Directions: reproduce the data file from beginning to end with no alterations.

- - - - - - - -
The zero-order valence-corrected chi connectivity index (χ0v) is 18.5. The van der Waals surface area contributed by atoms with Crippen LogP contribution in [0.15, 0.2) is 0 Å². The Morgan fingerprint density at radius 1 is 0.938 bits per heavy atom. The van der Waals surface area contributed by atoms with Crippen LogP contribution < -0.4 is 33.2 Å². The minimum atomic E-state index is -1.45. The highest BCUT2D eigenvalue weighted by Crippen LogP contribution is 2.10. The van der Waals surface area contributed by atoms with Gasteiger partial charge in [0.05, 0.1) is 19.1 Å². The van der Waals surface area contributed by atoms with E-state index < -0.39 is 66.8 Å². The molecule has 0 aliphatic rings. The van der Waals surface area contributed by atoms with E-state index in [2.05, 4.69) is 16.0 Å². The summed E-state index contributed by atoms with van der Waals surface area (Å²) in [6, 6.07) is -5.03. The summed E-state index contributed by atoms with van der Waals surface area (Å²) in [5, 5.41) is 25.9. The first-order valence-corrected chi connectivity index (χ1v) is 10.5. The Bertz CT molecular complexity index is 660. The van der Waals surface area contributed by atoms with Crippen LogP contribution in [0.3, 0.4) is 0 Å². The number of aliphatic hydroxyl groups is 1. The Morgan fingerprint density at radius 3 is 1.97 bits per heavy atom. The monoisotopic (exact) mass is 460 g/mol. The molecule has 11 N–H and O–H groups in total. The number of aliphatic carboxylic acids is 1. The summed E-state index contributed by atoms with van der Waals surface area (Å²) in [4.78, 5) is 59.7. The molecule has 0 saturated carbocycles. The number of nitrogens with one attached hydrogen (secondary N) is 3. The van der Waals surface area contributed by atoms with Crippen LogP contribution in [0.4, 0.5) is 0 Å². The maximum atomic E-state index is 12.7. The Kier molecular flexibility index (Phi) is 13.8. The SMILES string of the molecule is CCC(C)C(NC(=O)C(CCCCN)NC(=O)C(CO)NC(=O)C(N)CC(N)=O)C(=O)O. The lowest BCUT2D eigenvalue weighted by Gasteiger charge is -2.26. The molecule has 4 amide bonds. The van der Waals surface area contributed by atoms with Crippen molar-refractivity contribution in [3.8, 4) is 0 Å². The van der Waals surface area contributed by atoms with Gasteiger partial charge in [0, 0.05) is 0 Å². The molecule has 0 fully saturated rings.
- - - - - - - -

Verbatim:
The zero-order valence-corrected chi connectivity index (χ0v) is 18.5. The van der Waals surface area contributed by atoms with Crippen LogP contribution in [0.15, 0.2) is 0 Å². The Morgan fingerprint density at radius 1 is 0.938 bits per heavy atom. The van der Waals surface area contributed by atoms with Crippen LogP contribution < -0.4 is 33.2 Å². The minimum atomic E-state index is -1.45. The highest BCUT2D eigenvalue weighted by Crippen LogP contribution is 2.10. The van der Waals surface area contributed by atoms with Gasteiger partial charge in [0.05, 0.1) is 19.1 Å². The van der Waals surface area contributed by atoms with E-state index < -0.39 is 66.8 Å². The molecule has 0 aliphatic rings. The van der Waals surface area contributed by atoms with E-state index in [2.05, 4.69) is 16.0 Å². The summed E-state index contributed by atoms with van der Waals surface area (Å²) in [6, 6.07) is -5.03. The summed E-state index contributed by atoms with van der Waals surface area (Å²) in [5, 5.41) is 25.9. The first-order valence-corrected chi connectivity index (χ1v) is 10.5. The Bertz CT molecular complexity index is 660. The van der Waals surface area contributed by atoms with Crippen LogP contribution in [0.3, 0.4) is 0 Å². The number of aliphatic hydroxyl groups is 1. The Morgan fingerprint density at radius 3 is 1.97 bits per heavy atom. The monoisotopic (exact) mass is 460 g/mol. The molecule has 11 N–H and O–H groups in total. The number of aliphatic carboxylic acids is 1. The summed E-state index contributed by atoms with van der Waals surface area (Å²) in [4.78, 5) is 59.7. The molecule has 0 saturated carbocycles. The number of nitrogens with one attached hydrogen (secondary N) is 3. The van der Waals surface area contributed by atoms with Crippen LogP contribution in [0.4, 0.5) is 0 Å². The maximum atomic E-state index is 12.7. The Kier molecular flexibility index (Phi) is 13.8. The SMILES string of the molecule is CCC(C)C(NC(=O)C(CCCCN)NC(=O)C(CO)NC(=O)C(N)CC(N)=O)C(=O)O. The lowest BCUT2D eigenvalue weighted by Gasteiger charge is -2.26. The molecule has 4 amide bonds. The van der Waals surface area contributed by atoms with Crippen molar-refractivity contribution in [3.8, 4) is 0 Å². The van der Waals surface area contributed by atoms with Gasteiger partial charge in [0, 0.05) is 0 Å². The molecule has 0 fully saturated rings.